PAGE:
Item 2. Can't get a warrant because you don't need one. See, Facciola follows that explanation of why Wright hasn't made a showing sufficient for a warrant by explaining,
This is, however, an academic discussion in light of the specific facts presented to this Court in the Application.
Academic because they won't get a warrant anyway - because they don't need one.
This Court recognizes that it only has one version of events, which have been presented ex parte. Nevertheless, the Court can only rule on a warrant application based upon what is presented to it. In light of that, the only conclusion that the Court can reach is that Rivers abandoned the phone.
Hey, the cops said it was abandoned, and I haven't heard from anyone else, so it must be true. And since it's abandoned . . . .
Because Rivers abandoned the cell phone, Officer Wright had a right to search it. See United States v. Nordling, 804 F.2d 1466. 1469 (9th Cir. 1986). It is settled law that a warrantless search of abandoned property does not violate the Fourth Amendment. See Abel v. United States, 362 U.S. 217, 241 (1960) ("So far as the record shows, petitioner had abandoned these articles.... There can be nothing unlawful in the Government's appropriation of such abandoned property."). Thus, because Rivers has abandoned the cell phone, no warrant is needed to search it and the Application is therefore moot.
And so the warrant is denied.
Let's take a moment and step back.
First, Orin's right. The judge has to issue a warrant if there's probable cause for one. Refusing to do that has all the legal and policy problems he points to. But Facciola's probable cause analysis makes clear that he shouldn't have issued the warrant because there is no probable cause.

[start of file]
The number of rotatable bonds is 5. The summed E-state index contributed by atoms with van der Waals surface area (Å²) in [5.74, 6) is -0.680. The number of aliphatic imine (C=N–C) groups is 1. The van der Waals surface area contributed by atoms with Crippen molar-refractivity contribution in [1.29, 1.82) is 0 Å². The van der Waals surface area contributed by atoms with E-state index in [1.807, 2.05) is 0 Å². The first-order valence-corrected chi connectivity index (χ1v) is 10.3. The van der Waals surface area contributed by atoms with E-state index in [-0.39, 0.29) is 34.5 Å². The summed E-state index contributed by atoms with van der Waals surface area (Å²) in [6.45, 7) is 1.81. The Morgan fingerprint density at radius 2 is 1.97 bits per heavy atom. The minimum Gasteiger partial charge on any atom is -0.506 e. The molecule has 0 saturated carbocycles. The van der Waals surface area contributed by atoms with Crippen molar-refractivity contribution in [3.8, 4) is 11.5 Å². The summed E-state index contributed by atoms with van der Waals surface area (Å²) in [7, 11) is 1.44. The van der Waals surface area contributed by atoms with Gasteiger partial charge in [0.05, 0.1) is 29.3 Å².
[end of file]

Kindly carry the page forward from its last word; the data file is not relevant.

No warrant. No search. Everyone goes home. (Well, maybe not Mr. Rivers, he of the open coat, the hoodie, and the abandoned gun. But everyone else.)
But Facciola's not playing that game. He's not the detached and neutral magistrate simply telling the cops it's a no go. Instead, he's joining the team. Hey guys, he says, I could and should turn down your warrant application because you haven't got probable cause to search. But then you wouldn't get to search. Instead, I'll give you an out. Search away because I'm declaring that you don't need one.
Typically, what happens is that after the cops conduct their warrantless search and find incriminating stuff, the defendant moves to suppress the results because the cops needed a warrant. The defense makes its pitch, the government makes its. Then the court rules for the government. (Actually, the government goes first when challenged if the search is done without a warrant because the gov has to prove it had a right to search anyhow, but that's a quibble.) The thing is, everyone gets a chance to make the argument. And once in a while the defense even prevails. (It's rare, but it happens.)
Except this isn't typical. This time the judge doesn't bother waiting for the defense arguments. He rejects the defense argument and evidence out of hand because the cops said the phone was abandoned, so it must be so.
The courts talk about warrants issued by a "neutral and detached magistrate." They don't say anything about a magistrate who puts his thumb on the scale and gives directions about how to search when there's no probable cause.
Law of Rule.